First Aid Kit Essentials

A new year always presents an opportunity to clear out the cupboards, so now is a good time to dig out your first aid kit to check it is complete with all the necessary products you might need to treat a minor wound or injury.


Prompt first aid treatment can have an important influence on the eventual outcome of an injury. What you do, and how quickly, can have a dramatic impact on healing time and recovery.


With so many different first aid products available it makes sense to focus on the basic items that you are most likely to need, anything else will probably require the help of your vet.


Here are some of the products that you should always have to hand in your first aid kit.


Wound Dressings – to protect a wound and promote healing, your first aid kit should contain a good selection of various sized dressings to avoid contaminating a sterile dressing when trying to cut down to size.


Poultices – a veterinary licensed poultice such as Animalintex® can be used to treat a wide variety of ailments and can be applied as a hot wet poultice, a cold wet poultice or even as a dry wound dressing – particularly in a first aid situation. The technique used depends on the particular condition to be treated.


Wound Hydrogel – a sterile wound hydrogel should be an essential in your kit, as research has revealed that moist wound healing provides a more controlled wound environment and encourages healing to start from within. After a wound has been cleaned, the hydrogel should be applied to a depth of 5mm.


Bandages – bandages can be applied to reduce swelling, secure dressings and assist in the healing process of injuries. Veterinary Gamgee® – an absorbent, high quality cotton wool enclosed in a non-woven or gauze cover is used to promote wound healing by insulating, cushioning and protecting wounds from external trauma.


Scissors – a decent pair of blunt ended scissors are essential for cutting bandages and for safe and easy removal of bandages.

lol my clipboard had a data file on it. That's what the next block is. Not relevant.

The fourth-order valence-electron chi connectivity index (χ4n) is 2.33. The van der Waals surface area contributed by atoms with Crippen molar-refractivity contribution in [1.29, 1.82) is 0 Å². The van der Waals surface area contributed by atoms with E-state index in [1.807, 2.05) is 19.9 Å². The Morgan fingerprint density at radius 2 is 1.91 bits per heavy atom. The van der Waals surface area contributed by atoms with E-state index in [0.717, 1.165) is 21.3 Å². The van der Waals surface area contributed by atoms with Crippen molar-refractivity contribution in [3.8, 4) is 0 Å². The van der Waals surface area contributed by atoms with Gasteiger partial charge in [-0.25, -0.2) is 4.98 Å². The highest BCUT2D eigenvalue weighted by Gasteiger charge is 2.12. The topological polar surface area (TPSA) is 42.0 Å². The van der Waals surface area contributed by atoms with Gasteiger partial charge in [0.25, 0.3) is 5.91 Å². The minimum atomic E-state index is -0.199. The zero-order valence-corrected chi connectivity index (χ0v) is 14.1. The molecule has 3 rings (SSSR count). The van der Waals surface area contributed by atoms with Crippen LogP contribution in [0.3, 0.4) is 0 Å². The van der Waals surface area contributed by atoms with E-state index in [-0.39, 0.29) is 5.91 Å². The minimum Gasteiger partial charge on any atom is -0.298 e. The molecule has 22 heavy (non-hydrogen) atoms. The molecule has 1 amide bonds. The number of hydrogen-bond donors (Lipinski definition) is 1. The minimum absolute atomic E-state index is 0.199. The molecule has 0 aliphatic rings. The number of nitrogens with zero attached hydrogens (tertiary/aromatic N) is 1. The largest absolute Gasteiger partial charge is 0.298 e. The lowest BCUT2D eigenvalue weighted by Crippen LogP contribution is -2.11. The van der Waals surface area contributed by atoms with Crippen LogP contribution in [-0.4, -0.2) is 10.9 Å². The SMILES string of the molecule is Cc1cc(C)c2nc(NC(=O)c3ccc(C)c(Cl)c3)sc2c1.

Thermometer – a slight change in temperature may indicate there is an underlying problem with your horse so make sure you have a good quality thermometer in your first aid kit.


Cotton wool – some good quality cotton wool is useful for cleaning wounds and delicate areas such as the eyes.

Salt or saline solution – wounds should be cleaned with a saline solution or a level teaspoon of salt per pint of previously boiled water.


Remember to always replace items once you have used them and when the use-by date has expired on products that contain an active ingredient.


It is also worth thinking about where and how you store your first aid kit, ensuring it is in a container that is rodent proof and kept in a prominent position on the yard that is accessible to everyone. During winter, the kit may need to be stored in a heated room to prevent certain products from freezing.


As we are all faced with lockdown number three, vets will be under a lot of pressure to carry out their daily activities and owners might be asked to carry out simple first aid procedures such as bandaging a small wound, so it is more important than ever that you are prepared with a fully stocked first aid kit.


Images courtesy of Robinson Animal Healthcare.


Along with organising your first aid kit why not consider trying Miscanthus horse bedding? Miscanthus naturally carries less bacteria and is dust extracted, improving horse health and making it hygienic, clean and pleasant to use.